Sedentary behavior trumps fat as a killer
If you had but one New Year’s resolution to keep, maybe it should be to get up and move a little more.
New research shows that for men and women across the spectrum of body mass index and belt size, those who got even a little exercise - burning up about 100 calories a day in physical activity - were less likely to die of any cause over a 12-year period than those who were entirely sedentary.
In a large and diverse European population, the new study suggests that physical inactivity might be responsible for twice as many total deaths as having a high body mass index. But it found that having a high waist circumference too - a surrogate measure for abdominal obesity - was nearly as powerful a predictor of premature death as was inactivity.
Using 2008 European death figures, the authors suggested that 676,000 of 9.2 million deaths could be attributed to physical inactivity. By contrast, 337,000 deaths could be attributed to obesity. In the population studied, 22.7% reported they got virtually no regular physical activity. Obesity affected 15.8% of participants, and 21.9% were considered abdominally obese because they had a waist circumference greater than 35 inches for a woman or 40 inches for a man.
The study, which tracked 116,980 men and 217,181 women throughout Europe for an average of 12 years, was published in the American Journal of Clinical Nutrition.
For all of physical activity’s protective powers, however, the latest research underscores that it works best for men and women who can keep their BMI in the “normal healthy weight” category. Those whose BMI falls between 18.5 and 24.9 benefited most when their routine included at least a modicum of exercise.
Compared with lean but sedentary folk, lean people who were even “moderately inactive” were, on average, 30% less likely to die of any cause during the study’s follow-up period. Moderately active slim people were 36% less likely to die than were their sedentary but slim peers. And “active” slim people were 41% less likely to expire over the 12-year period.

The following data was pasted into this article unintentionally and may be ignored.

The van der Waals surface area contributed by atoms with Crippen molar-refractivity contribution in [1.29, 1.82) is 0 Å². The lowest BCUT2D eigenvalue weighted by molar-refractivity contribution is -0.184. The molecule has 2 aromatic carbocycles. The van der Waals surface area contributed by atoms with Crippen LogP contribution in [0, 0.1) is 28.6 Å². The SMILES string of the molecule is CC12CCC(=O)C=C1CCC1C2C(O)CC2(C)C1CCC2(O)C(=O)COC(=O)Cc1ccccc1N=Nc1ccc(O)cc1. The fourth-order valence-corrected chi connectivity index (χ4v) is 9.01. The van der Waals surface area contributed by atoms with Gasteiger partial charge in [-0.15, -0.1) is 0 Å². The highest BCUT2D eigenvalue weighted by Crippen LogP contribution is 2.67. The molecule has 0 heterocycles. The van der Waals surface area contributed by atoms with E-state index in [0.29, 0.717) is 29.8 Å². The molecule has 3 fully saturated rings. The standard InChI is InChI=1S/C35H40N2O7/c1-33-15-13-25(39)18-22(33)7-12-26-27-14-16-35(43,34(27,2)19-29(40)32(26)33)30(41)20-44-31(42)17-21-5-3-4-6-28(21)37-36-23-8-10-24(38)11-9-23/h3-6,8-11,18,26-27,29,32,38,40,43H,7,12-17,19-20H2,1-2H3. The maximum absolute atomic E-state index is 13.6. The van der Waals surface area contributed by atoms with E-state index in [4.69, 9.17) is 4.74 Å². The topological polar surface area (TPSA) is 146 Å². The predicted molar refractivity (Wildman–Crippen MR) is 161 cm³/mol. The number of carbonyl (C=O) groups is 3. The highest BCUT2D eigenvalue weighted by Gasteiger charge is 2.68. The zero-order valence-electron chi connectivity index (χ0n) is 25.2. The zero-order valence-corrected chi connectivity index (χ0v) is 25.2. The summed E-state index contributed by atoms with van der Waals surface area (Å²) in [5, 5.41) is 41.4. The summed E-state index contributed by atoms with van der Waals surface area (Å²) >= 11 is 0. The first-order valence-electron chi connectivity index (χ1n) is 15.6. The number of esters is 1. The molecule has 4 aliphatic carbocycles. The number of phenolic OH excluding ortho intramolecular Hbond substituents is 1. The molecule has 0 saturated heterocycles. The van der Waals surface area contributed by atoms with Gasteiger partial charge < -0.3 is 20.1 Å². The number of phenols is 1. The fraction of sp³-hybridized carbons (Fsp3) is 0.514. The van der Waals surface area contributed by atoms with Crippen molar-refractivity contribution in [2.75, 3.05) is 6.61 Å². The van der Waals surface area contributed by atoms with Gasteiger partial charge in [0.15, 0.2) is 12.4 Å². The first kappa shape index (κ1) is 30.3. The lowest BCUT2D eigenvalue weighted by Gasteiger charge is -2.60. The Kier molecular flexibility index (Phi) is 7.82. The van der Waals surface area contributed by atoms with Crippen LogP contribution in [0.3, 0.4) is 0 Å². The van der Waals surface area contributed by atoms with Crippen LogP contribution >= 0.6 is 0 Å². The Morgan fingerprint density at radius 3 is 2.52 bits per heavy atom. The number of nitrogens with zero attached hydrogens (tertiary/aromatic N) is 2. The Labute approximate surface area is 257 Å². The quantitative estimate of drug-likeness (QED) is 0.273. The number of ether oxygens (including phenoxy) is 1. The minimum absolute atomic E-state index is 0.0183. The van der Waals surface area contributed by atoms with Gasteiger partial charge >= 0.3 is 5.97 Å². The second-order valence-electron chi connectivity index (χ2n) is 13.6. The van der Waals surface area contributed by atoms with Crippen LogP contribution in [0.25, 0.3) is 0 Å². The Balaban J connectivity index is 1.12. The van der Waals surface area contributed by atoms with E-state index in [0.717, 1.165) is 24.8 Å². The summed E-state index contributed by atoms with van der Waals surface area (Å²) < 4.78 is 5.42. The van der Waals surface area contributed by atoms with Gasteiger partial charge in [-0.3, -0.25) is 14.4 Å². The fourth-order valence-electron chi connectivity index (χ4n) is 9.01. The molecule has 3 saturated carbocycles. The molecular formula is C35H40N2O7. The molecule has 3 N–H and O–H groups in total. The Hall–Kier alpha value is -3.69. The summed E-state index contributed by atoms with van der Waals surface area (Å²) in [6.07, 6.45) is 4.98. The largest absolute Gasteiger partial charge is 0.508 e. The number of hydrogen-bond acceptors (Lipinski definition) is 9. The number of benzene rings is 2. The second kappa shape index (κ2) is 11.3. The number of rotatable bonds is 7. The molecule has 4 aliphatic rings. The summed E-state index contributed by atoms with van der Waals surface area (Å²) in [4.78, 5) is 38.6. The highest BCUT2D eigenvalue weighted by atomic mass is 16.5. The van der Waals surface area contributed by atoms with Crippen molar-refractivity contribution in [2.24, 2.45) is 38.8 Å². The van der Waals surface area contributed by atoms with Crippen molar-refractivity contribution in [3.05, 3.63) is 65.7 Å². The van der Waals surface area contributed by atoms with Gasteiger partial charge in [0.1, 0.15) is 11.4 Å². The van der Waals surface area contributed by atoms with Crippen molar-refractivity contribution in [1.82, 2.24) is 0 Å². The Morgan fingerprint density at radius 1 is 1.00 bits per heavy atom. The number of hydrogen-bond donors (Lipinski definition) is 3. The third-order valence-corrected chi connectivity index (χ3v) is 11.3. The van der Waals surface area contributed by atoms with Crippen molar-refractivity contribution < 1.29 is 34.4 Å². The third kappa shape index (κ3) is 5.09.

For those in the obese category - with BMIs over 30 - the findings were not as reassuring. Other studies have established that obesity alone raises the risk of death due to any cause. In the current study, those who exercised even a little were just 20% less likely to die during the study than were sedentary obese people, and those considered “moderately active” were at 27% less risk of dying. Obese people at the highest physical activity levels - considered “active” - were 21% less likely to die than their sedentary peers. For the obese, the study suggests, moderate exercise may be best.
The benefits of exercise for reducing the death risk in overweight people - those with a BMI between 25 and 30 - lay in the middle.
By far the best returns on an investment in exercise clearly came to those who were deemed “moderately inactive”: compared with people of all shapes and sizes who were entirely sedentary, those that got just a little physical activity - a brisk 20-minute walk or a short bicycle ride daily - saw the most dramatic reductions in their risk of dying.
That “suggests that even small efforts to encourage small increases in activity in inactive individuals may be of public health benefit,” wrote the authors, a team of researchers from Denmark, Sweden, Norway, France, the Netherlands, Spain, Greece, Britain, Italy, Germany and the United States.
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